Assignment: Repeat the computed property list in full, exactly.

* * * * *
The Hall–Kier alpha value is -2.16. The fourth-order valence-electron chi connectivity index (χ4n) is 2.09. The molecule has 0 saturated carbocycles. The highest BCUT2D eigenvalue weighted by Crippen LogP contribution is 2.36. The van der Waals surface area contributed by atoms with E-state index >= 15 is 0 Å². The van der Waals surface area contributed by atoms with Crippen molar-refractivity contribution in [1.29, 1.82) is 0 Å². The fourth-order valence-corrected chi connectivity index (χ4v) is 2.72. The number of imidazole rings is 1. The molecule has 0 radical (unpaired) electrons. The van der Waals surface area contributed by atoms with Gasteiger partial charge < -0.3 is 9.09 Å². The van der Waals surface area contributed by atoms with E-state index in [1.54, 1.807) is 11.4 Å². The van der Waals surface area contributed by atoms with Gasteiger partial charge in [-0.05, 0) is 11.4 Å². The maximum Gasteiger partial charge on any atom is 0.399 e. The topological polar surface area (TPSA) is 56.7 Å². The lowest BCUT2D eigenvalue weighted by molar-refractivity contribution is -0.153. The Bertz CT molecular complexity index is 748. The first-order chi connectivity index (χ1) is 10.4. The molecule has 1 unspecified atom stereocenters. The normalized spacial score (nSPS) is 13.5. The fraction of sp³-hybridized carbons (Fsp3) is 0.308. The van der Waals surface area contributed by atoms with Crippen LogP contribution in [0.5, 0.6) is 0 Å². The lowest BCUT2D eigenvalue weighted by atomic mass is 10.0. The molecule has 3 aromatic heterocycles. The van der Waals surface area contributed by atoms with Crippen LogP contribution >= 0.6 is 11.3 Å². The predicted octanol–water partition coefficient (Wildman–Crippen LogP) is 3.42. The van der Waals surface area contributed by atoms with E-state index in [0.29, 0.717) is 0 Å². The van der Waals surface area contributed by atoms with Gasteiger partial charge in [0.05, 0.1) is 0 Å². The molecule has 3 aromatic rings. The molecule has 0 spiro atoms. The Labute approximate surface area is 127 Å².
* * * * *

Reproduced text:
The Hall–Kier alpha value is -2.16. The fourth-order valence-electron chi connectivity index (χ4n) is 2.09. The molecule has 0 saturated carbocycles. The highest BCUT2D eigenvalue weighted by Crippen LogP contribution is 2.36. The van der Waals surface area contributed by atoms with E-state index >= 15 is 0 Å². The van der Waals surface area contributed by atoms with Crippen molar-refractivity contribution in [1.29, 1.82) is 0 Å². The fourth-order valence-corrected chi connectivity index (χ4v) is 2.72. The number of imidazole rings is 1. The molecule has 0 radical (unpaired) electrons. The van der Waals surface area contributed by atoms with Gasteiger partial charge < -0.3 is 9.09 Å². The van der Waals surface area contributed by atoms with E-state index in [1.54, 1.807) is 11.4 Å². The van der Waals surface area contributed by atoms with Gasteiger partial charge in [-0.05, 0) is 11.4 Å². The maximum Gasteiger partial charge on any atom is 0.399 e. The topological polar surface area (TPSA) is 56.7 Å². The lowest BCUT2D eigenvalue weighted by molar-refractivity contribution is -0.153. The Bertz CT molecular complexity index is 748. The first-order chi connectivity index (χ1) is 10.4. The molecule has 1 unspecified atom stereocenters. The normalized spacial score (nSPS) is 13.5. The fraction of sp³-hybridized carbons (Fsp3) is 0.308. The van der Waals surface area contributed by atoms with Crippen LogP contribution in [0.5, 0.6) is 0 Å². The lowest BCUT2D eigenvalue weighted by atomic mass is 10.0. The molecule has 3 aromatic heterocycles. The van der Waals surface area contributed by atoms with Crippen LogP contribution >= 0.6 is 11.3 Å². The predicted octanol–water partition coefficient (Wildman–Crippen LogP) is 3.42. The van der Waals surface area contributed by atoms with E-state index in [0.29, 0.717) is 0 Å². The van der Waals surface area contributed by atoms with Gasteiger partial charge in [0.05, 0.1) is 0 Å². The molecule has 3 aromatic rings. The molecule has 0 spiro atoms. The Labute approximate surface area is 127 Å².